Between the embarrassing New Orleans caper where self-described "journalist" James O'Keefe was arrested after helping infiltrate the office of Sen. Mary Landrieu, Jackass-style, to the unhinged State of the Union response from elite members of the right-wing punditocracy (i.e. Obama's an "arrogant," "fake" "jerk"), a disturbing portrait emerged last week that helped confirm the sad state of "conservative journalism" in America today.
And yes, I prefer to put the oxymoronic phrase "conservative journalism" in quotation marks since it seems to exist more as an idea than a functioning entity. Instead of being in the news gathering or analysis business, "conservative journalism" today appears to be more akin to propaganda/name-calling -- or, thanks to O'Keefe's Keystone Kops routine, more like dirty tricks/propaganda/name-calling.
It's political warfare (or pseudo-journalism) being waged by people who want the protection and prestige that comes with being called a journalist, even though few of them actually practice the craft. It's fueled by thoughtless defamation. And yes, the lack of adult supervision has become glaringly obvious, which is why I can't help wondering what William F. Buckley would make of all this.
Buckley died in 2008, and, of course, is credited with revitalizing modern-day American conservatism. With his magazine, National Review, as well as his three-decade run as the host of the wonky Firing Line on PBS, Buckley also served as the father of conservative journalism in this country, as he worked to cultivate a space where partisan reporters, pundits, and essayists could join the media landscape and influence the public debate. (Ronald Reagan often credited National Review for inspiring him.)
But would Buckley even recognize "conservative journalism" today, where pundits rush to be the first to broadcast their childish Obama taunts? And where sloppy P.T. Barnums like Andrew Breitbart seem to encourage a new generation of "journalists" to skirt the law in the name of vilifying Democrats?
If Buckley had lived to see the right-wing media's unhinged, Obama's-a-Nazi/communist/racist rhetoric of today, as well as the O'Keefe-style, let's-pretend-we're-above-the-law brand of "conservative journalism," what would Buckley's reaction have been? Would he have remained silent or called it out for what it is? Sort of like how, decades ago, Buckley's National Review finally worked up enough nerve to call out the radical right's John Birch Society and its fringe activity.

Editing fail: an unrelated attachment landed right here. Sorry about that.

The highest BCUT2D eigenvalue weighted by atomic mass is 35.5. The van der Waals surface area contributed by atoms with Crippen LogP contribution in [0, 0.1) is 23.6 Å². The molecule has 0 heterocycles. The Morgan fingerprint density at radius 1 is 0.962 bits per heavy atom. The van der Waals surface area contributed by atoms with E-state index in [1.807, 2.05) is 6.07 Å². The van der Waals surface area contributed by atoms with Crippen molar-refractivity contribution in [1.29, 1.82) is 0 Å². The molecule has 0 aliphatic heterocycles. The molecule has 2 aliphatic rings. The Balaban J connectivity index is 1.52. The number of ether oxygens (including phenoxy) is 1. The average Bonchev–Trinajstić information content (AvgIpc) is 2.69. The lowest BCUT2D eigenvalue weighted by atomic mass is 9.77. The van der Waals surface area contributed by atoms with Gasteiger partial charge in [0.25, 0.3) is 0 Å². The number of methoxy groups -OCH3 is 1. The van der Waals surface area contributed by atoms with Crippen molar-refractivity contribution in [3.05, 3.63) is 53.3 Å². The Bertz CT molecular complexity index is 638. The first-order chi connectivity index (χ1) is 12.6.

As Buckley used to say, the pyrotechnicians and noisemakers have always been there on the right. But that didn't mean he condoned or legitimized them. And I doubt he would today.
Don't worry, I'm not trying to suddenly turn Buckley into some kind of saint, or pretend that, for decades, National Review was some sort of beacon of impeccable journalism. We all know Buckley wasn't above lobbing cheap shots. And truth be told, National Review under Buckley leaned a lot more toward (lazy) pontification than it did gumshoe reporting. But it seemed that most of the time, it strived toward being a serious endeavor and to carry the flag for conservative journalism. For instance, during the Clinton years, National Review left "Troopergate" and other conspiracy foolishness to The American Spectator, which ended up taking many spectacular falls. Editorially wrong-headed? Sure. But serious, or at least pretending to strive for seriousness and intellectual honesty? I would say yes, Buckley's brand of conservative journalism did that.
But today? Ugh. One of National Review's high-profile editors now teams up with Glenn Beck to push the wholly discredited nonsense about how liberals were to blame for Hitler's atrocities. And yes, it's the same National Review editor who defended Beck when he claimed that the president of the United States (i.e. "this guy") has a deep-seated hatred for white people, the white culture, and is in fact a "racist."
Since Buckley's passing in 2008, there's probably been more damage done to the cause of "conservative journalism" -- more steps have been taken backwards -- than in the many decades Buckley ran the National Review.
It was telling, for instance, that when the White House Correspondents' Association last year expanded its roster of eligible reporters for in-town pool reports and accepted representatives from online sites, not a single conservative outlet was represented. Instead, Salon.com, Huffington Post, and Talking Points Memo got the nod. Conservatives were locked out because there wasn't a single site in operation on the right side of the Internet that consistently produced original and dependable journalism. Not one. And why is that? Because conservatives appear to have given up. They don't respect journalism and they don't have the foggiest idea how to produce it. They're clueless.
In a piece last week at Daily Beast, and in the wake of the O'Keefe arrest, Benjamin Sarlin detailed the chronic failure of conservatives, especially online, to produce good, ethical journalism. He noted:
It's difficult to build up newsmaking capabilities while a huge chunk of the right's base believes that mainstream news reporting is itself a left-wing practice.
I don't think Sarlin got it quite right. I would have phrased it this way: "It's difficult to build up newsmaking capabilities when a huge chunk of the right's base hates journalists and journalism."